Accuracy in Media

In the seemingly never-ending story of Steven Hatfill and the anthrax letters case, the Washington Post has continued its campaign of innuendo, reporting in the context of discovering the chemical agent ricin in a Senate building that, “Friends of Hatfill said he has been in the Washington area and could establish for law enforcement authorities where he has been for the last few weeks.” That is a clever way of saying that, although Hatfill isn’t a suspect and has never been charged in the anthrax case, he had better be able to prove that he wasn’t behind the ricin attacks. Hatfill has already been found guilty by the Post.

This is a smear, pure and simple. Hatfill has lost two jobs, and his career has been ruined. And isn’t it interesting that the left-wingers who are mounting a national campaign against the Patriot Act, a law used to uncover and prosecute suspected terrorists on American soil, have not come to the defense of Steven Hatfill. Perhaps it’s because Hatfill is not a left-winger. Rather, he’s a solid anti-communist who worked for the U.S. government and wants to help in the war on terrorism.

It’s been over two years since 9/11 and the anthrax attacks and the FBI has failed to produce one iota of evidence against Hatfill. It is apparent that the Bureau was prompted to go after Hatfill because of pressure from liberal Senators Daschle and Leahy and left-wing organizations that wanted to believe the attacks were an inside job committed by a current or former government scientist. That’s an interesting theory, but the circumstantial evidence suggested an al Qaeda connection. Al Qaeda had access to anthrax and one of the 9/11 hijackers had been exposed to it.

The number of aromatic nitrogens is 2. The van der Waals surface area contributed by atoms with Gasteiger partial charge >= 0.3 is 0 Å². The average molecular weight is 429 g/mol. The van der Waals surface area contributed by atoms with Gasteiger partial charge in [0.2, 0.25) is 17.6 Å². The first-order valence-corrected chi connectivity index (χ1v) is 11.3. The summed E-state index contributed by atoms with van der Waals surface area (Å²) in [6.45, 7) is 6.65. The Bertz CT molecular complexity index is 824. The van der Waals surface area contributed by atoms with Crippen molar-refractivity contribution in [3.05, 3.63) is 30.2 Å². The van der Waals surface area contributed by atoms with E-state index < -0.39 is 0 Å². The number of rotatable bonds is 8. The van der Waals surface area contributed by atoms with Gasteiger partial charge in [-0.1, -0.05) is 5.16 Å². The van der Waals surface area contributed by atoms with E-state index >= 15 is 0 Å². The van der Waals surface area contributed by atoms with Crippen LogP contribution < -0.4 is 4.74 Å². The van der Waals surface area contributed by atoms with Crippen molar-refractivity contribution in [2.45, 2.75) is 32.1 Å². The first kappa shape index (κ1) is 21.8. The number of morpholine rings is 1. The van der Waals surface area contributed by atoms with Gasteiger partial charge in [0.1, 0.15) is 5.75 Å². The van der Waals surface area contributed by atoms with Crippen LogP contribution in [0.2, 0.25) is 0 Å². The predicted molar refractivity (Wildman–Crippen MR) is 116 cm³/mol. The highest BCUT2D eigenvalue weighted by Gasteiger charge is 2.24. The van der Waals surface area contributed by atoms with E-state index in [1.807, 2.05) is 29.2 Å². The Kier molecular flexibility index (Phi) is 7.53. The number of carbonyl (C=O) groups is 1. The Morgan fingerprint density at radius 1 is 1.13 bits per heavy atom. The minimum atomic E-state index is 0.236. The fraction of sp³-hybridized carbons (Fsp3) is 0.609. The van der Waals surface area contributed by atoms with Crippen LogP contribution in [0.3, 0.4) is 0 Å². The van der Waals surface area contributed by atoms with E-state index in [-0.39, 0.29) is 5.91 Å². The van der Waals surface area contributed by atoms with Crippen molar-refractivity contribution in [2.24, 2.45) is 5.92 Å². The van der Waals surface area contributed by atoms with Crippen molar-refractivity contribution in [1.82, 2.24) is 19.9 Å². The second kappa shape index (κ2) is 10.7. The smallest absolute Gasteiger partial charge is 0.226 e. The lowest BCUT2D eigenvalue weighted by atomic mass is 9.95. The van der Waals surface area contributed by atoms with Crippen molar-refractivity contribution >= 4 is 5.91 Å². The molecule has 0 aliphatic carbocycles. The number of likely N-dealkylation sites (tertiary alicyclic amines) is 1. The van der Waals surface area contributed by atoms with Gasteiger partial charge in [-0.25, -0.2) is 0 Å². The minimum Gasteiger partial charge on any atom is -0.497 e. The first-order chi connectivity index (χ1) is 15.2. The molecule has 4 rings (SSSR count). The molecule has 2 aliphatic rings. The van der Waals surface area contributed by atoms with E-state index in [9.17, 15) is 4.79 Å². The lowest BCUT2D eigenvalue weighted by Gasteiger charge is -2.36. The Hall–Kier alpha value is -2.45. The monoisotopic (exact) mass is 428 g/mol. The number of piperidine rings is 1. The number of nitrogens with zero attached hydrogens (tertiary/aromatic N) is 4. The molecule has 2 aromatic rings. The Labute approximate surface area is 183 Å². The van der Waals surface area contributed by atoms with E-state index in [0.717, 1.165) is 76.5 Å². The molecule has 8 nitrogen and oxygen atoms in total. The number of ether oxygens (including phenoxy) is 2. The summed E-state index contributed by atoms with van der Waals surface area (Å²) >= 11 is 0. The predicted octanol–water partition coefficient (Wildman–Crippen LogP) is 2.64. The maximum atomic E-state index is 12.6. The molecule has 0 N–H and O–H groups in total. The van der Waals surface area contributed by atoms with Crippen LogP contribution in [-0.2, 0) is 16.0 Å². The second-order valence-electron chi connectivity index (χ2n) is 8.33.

In the ricin case, press reports have suggested that a disgruntled trucker is behind the attack. Perhaps. But the Wall Street Journal noted that, “The chemical has also made frequent appearances in the post-September 11 world. Former Iraq weapons inspector David Kay mentioned it?in his report on Saddam Hussein’s weapons of mass destruction. Saddam, he said, was actively trying to weaponize ricin right up until the U.S. invasion in March. Ricin also turned up in a terrorist training camp in Afghanistan. Al Qaeda was clearly experimenting with the chemical?as it was with anthrax?though there is no evidence that it succeeded in weaponizing either substance.”

A CNN story noted that, “Numerous references to making ricin were in documents produced by the al Qaeda terrorist network. References to ricin were part of the group’s training course and in a manual that was spread worldwide. Iraq is also known to have included ricin in its biological weapons program.”

The inability to find the perpetrator or perpetrators of the anthrax attacks stands out as another intelligence failure. Hatfill’s suit against the government for publicly identifying him as a “person of interest” in the case provides the opportunity for the Justice Department to clear his name and settle the matter. Then Hatfill can take on the news organizations that joined the campaign to smear him and the government can work to find those behind the anthrax and ricin attacks.




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